Cory Brown hasn’t bought new jeans in three years.
I am not sure if he is making a joke when he states this at the Bandwidth Music and Technology Conference, though he says it with a laugh. I don’t think the founder of local label Absolutely Kosher is trying explicitly to give us intimate details of his personal life. Instead, he’s giving a personal touch when describing an industry that has seen much change and is currently in a difficult state. For an industry that was once built on CDs, magazine reviews and college radio airplay, the old models have since been replaced by MP3s, blogs and a generation of listeners comfortable not paying for their musical product.
Brown says that piracy is easily the issue that is affecting the industry the most today, while adding, “Having writers and consumers turn on my ideals has been difficult.”
Brown founded the label out of his apartment in 1997. After having worked as a distribution representative for several years, he noticed a budding Bay Area music scene that seemed to lack a reputable indie. As operations grew, and local favorites such as Okay, Ex-Boyfriends, and 60 Watt Kid were signed, Brown moved the office from his apartment to Emeryville. Out of this office, a small staff controls operations for both Absolutely Kosher and Misra Records.
Despite the problems affecting the independent music business, Brown is still a maven â€“ the kind of person Malcolm Gladwell characterizes in The Tipping Point as a â€œtrusted expert in a particular field.â€ Absolutely Kosher has built a reputation among music fans for quality, so when Brown suggests a band, people listen. The label has released Pitchfork faves such as Sunset Rubdownâ€™s Shut Up Iâ€™m Dreaming and Frog Eyes’ Tears of the Valedictorian, and remains a staunch supporter or the local scene.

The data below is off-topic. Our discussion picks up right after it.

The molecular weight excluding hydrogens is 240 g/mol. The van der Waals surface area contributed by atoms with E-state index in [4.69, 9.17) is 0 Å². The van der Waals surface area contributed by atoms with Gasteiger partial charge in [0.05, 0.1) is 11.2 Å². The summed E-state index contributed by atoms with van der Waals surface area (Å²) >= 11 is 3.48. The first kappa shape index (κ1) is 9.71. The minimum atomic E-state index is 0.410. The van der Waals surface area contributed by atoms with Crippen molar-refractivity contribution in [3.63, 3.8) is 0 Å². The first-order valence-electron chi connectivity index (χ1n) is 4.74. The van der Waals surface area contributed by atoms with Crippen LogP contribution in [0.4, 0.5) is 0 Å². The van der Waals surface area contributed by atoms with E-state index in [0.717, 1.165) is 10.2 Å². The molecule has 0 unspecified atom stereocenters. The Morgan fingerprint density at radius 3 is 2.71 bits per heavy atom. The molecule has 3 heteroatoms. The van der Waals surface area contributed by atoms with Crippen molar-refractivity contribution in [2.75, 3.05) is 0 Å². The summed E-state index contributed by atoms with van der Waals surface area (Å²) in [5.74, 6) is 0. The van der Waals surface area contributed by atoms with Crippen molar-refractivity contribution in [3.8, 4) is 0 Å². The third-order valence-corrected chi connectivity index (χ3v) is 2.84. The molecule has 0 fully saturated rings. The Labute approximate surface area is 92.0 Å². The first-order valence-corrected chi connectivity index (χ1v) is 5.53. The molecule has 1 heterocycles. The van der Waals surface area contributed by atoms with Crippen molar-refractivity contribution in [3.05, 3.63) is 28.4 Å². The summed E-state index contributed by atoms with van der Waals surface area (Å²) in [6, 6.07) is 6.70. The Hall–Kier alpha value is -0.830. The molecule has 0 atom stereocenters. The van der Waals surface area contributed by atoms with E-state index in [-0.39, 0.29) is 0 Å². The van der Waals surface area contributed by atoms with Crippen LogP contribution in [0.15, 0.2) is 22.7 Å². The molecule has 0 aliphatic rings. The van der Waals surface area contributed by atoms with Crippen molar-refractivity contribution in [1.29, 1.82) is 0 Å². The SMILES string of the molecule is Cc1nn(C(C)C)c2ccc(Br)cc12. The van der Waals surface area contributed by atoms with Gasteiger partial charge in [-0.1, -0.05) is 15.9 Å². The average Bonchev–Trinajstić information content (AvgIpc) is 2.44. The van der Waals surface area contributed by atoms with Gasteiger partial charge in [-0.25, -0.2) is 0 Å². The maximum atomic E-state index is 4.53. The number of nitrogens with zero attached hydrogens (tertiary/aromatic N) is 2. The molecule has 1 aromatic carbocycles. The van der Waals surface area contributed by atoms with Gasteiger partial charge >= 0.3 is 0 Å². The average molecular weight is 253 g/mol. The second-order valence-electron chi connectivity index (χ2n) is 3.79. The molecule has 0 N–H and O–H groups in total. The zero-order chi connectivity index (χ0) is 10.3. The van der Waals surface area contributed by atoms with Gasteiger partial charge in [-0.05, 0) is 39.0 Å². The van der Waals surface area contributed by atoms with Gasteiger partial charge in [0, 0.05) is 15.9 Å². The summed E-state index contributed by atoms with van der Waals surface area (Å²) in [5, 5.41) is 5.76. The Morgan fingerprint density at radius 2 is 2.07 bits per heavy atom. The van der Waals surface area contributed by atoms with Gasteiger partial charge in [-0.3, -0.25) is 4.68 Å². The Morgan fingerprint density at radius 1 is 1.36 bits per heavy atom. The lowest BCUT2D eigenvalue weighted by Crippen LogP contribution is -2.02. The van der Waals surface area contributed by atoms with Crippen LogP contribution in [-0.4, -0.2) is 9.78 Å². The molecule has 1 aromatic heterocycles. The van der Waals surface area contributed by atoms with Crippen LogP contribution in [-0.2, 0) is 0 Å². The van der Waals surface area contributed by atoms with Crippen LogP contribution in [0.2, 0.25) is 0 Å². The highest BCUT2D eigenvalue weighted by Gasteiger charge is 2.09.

“My commitment is to release great records,” Brown says. “When there’s great music coming from the Bay Area, it’s that much easier.”
“To me, it’s hard to exactly pin down the Absolutely Kosher sound, but I can say it is very Bay Area,” says the label’s publicist, Naomi Weisenberg. “Bands are popping up, following in the footsteps of Xiu Xiu, Deerhoof, and Okay, which are experimental and unusual but also maintain a pop sensibility that makes listening to them and seeing them live fun and engaging.” Of how out-of-towners fit into this scene, Weisenberg adds: “The Gang, Sybris and Chris Garneau may not be from San Francisco, but I think they have a certain intangible aesthetic that fits right in with the Bay Area and Absolutely Kosher.”[audio:http://absolutelykosher.com/musicfiles/Jennifer%20Lopez.mp3] Xiu Xiu – “Jennifer Lopez”
“I think San Francisco is reclaiming itself as a music hub,” adds Richard Davis, Director of Sales and Marketing, who has been with the label since 2003 when he started as an intern.
While having your record on Absolutely Kosher likely means national exposure for an indie act, Brown laments that local press is not always supportive of its current scene. “In cities like Seattle, Chicago or New York, the local music press keeps track of what the local scene is like and what the locally-based labels are releasing,” he notes. “We enjoy some sporadic support from the local press. It’s always appreciated, of course, but there’s something of a renaissance going on in local music right now with bands like 60 Watt Kid, Sholi, Little Teeth, Battlehooch and others all popping up at once and playing alongside Okay, Deerhoof, Pidgeon, Citay and others who predate them by a few years. It’d be nice if the local press showed some more attention during this exciting time.”[audio:http://www.absolutelykosher.com/musicfiles/09JapaneseCandy.mp3] Little Teeth – “Japanese Candy”